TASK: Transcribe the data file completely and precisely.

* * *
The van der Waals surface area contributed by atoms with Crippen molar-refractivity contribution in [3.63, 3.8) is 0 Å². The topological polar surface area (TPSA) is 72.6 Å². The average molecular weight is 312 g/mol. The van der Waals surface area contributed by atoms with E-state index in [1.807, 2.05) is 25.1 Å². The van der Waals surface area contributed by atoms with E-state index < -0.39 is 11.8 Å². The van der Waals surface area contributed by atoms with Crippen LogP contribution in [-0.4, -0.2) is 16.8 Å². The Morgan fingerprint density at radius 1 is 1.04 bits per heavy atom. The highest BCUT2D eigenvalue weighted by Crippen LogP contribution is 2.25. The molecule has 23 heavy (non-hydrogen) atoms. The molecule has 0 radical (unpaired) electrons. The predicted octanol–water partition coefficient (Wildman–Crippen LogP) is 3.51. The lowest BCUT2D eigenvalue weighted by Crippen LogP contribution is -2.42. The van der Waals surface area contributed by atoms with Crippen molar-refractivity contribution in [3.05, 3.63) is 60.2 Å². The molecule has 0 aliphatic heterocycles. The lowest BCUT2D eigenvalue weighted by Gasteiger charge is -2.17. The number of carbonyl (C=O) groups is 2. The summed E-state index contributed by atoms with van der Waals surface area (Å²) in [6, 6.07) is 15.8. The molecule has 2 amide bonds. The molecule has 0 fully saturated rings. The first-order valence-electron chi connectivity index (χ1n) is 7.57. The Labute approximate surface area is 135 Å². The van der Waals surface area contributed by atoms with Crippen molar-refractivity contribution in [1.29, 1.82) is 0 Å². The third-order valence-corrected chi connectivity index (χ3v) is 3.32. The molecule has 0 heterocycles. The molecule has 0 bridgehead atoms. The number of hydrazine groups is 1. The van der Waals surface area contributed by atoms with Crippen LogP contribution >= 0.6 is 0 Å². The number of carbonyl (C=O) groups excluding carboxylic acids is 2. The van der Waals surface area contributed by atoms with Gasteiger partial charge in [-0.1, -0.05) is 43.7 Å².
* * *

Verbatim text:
The van der Waals surface area contributed by atoms with Crippen molar-refractivity contribution in [3.63, 3.8) is 0 Å². The topological polar surface area (TPSA) is 72.6 Å². The average molecular weight is 312 g/mol. The van der Waals surface area contributed by atoms with E-state index in [1.807, 2.05) is 25.1 Å². The van der Waals surface area contributed by atoms with E-state index < -0.39 is 11.8 Å². The van der Waals surface area contributed by atoms with Crippen LogP contribution in [-0.4, -0.2) is 16.8 Å². The Morgan fingerprint density at radius 1 is 1.04 bits per heavy atom. The highest BCUT2D eigenvalue weighted by Crippen LogP contribution is 2.25. The molecule has 23 heavy (non-hydrogen) atoms. The molecule has 0 radical (unpaired) electrons. The predicted octanol–water partition coefficient (Wildman–Crippen LogP) is 3.51. The lowest BCUT2D eigenvalue weighted by Crippen LogP contribution is -2.42. The van der Waals surface area contributed by atoms with Crippen molar-refractivity contribution in [3.05, 3.63) is 60.2 Å². The molecule has 0 aliphatic heterocycles. The lowest BCUT2D eigenvalue weighted by Gasteiger charge is -2.17. The number of carbonyl (C=O) groups is 2. The summed E-state index contributed by atoms with van der Waals surface area (Å²) in [6, 6.07) is 15.8. The molecule has 2 amide bonds. The molecule has 0 fully saturated rings. The first-order valence-electron chi connectivity index (χ1n) is 7.57. The Labute approximate surface area is 135 Å². The van der Waals surface area contributed by atoms with Crippen molar-refractivity contribution in [1.29, 1.82) is 0 Å². The third-order valence-corrected chi connectivity index (χ3v) is 3.32. The molecule has 0 heterocycles. The molecule has 0 bridgehead atoms. The number of hydrazine groups is 1. The van der Waals surface area contributed by atoms with Crippen LogP contribution >= 0.6 is 0 Å². The number of carbonyl (C=O) groups excluding carboxylic acids is 2. The van der Waals surface area contributed by atoms with Gasteiger partial charge in [-0.1, -0.05) is 43.7 Å².